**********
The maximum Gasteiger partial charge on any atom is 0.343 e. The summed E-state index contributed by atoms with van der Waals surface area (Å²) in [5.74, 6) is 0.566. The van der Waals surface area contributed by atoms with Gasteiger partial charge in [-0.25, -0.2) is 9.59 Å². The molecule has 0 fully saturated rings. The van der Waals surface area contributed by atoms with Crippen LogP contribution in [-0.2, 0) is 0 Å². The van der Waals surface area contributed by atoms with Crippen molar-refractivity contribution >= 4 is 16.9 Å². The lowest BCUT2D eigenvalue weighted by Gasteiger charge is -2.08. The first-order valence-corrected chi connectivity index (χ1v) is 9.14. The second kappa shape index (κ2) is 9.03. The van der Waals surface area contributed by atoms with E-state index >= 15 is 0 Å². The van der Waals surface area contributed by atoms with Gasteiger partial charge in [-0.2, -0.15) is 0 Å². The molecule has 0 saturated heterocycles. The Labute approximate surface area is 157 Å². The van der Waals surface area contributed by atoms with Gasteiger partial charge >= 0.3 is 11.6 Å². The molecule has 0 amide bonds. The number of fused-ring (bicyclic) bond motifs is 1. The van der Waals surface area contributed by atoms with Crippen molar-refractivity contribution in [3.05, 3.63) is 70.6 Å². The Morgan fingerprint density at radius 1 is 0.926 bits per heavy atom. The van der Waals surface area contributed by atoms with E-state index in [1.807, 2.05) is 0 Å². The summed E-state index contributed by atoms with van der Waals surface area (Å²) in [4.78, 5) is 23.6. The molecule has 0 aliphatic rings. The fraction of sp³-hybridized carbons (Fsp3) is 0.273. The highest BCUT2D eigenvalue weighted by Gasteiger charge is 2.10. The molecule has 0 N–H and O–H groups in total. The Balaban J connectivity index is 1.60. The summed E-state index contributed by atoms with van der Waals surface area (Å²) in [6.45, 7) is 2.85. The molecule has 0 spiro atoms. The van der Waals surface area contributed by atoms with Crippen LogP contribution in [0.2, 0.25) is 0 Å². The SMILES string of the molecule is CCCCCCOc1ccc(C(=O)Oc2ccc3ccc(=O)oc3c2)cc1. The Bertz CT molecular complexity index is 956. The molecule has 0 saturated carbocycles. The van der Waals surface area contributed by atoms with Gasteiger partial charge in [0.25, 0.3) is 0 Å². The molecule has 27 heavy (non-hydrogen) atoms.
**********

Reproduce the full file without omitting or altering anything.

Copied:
The maximum Gasteiger partial charge on any atom is 0.343 e. The summed E-state index contributed by atoms with van der Waals surface area (Å²) in [5.74, 6) is 0.566. The van der Waals surface area contributed by atoms with Gasteiger partial charge in [-0.25, -0.2) is 9.59 Å². The molecule has 0 fully saturated rings. The van der Waals surface area contributed by atoms with Crippen LogP contribution in [-0.2, 0) is 0 Å². The van der Waals surface area contributed by atoms with Crippen molar-refractivity contribution >= 4 is 16.9 Å². The lowest BCUT2D eigenvalue weighted by Gasteiger charge is -2.08. The first-order valence-corrected chi connectivity index (χ1v) is 9.14. The second kappa shape index (κ2) is 9.03. The van der Waals surface area contributed by atoms with E-state index >= 15 is 0 Å². The van der Waals surface area contributed by atoms with Gasteiger partial charge in [-0.2, -0.15) is 0 Å². The molecule has 0 saturated heterocycles. The Labute approximate surface area is 157 Å². The van der Waals surface area contributed by atoms with Gasteiger partial charge >= 0.3 is 11.6 Å². The molecule has 0 amide bonds. The number of fused-ring (bicyclic) bond motifs is 1. The van der Waals surface area contributed by atoms with Crippen molar-refractivity contribution in [3.05, 3.63) is 70.6 Å². The Morgan fingerprint density at radius 1 is 0.926 bits per heavy atom. The van der Waals surface area contributed by atoms with E-state index in [1.807, 2.05) is 0 Å². The summed E-state index contributed by atoms with van der Waals surface area (Å²) in [4.78, 5) is 23.6. The molecule has 0 aliphatic rings. The fraction of sp³-hybridized carbons (Fsp3) is 0.273. The highest BCUT2D eigenvalue weighted by Gasteiger charge is 2.10. The molecule has 0 N–H and O–H groups in total. The Balaban J connectivity index is 1.60. The summed E-state index contributed by atoms with van der Waals surface area (Å²) in [6.45, 7) is 2.85. The molecule has 0 spiro atoms. The van der Waals surface area contributed by atoms with Crippen LogP contribution in [0.2, 0.25) is 0 Å². The SMILES string of the molecule is CCCCCCOc1ccc(C(=O)Oc2ccc3ccc(=O)oc3c2)cc1. The Bertz CT molecular complexity index is 956. The molecule has 0 saturated carbocycles. The van der Waals surface area contributed by atoms with Gasteiger partial charge in [0.25, 0.3) is 0 Å². The molecule has 27 heavy (non-hydrogen) atoms.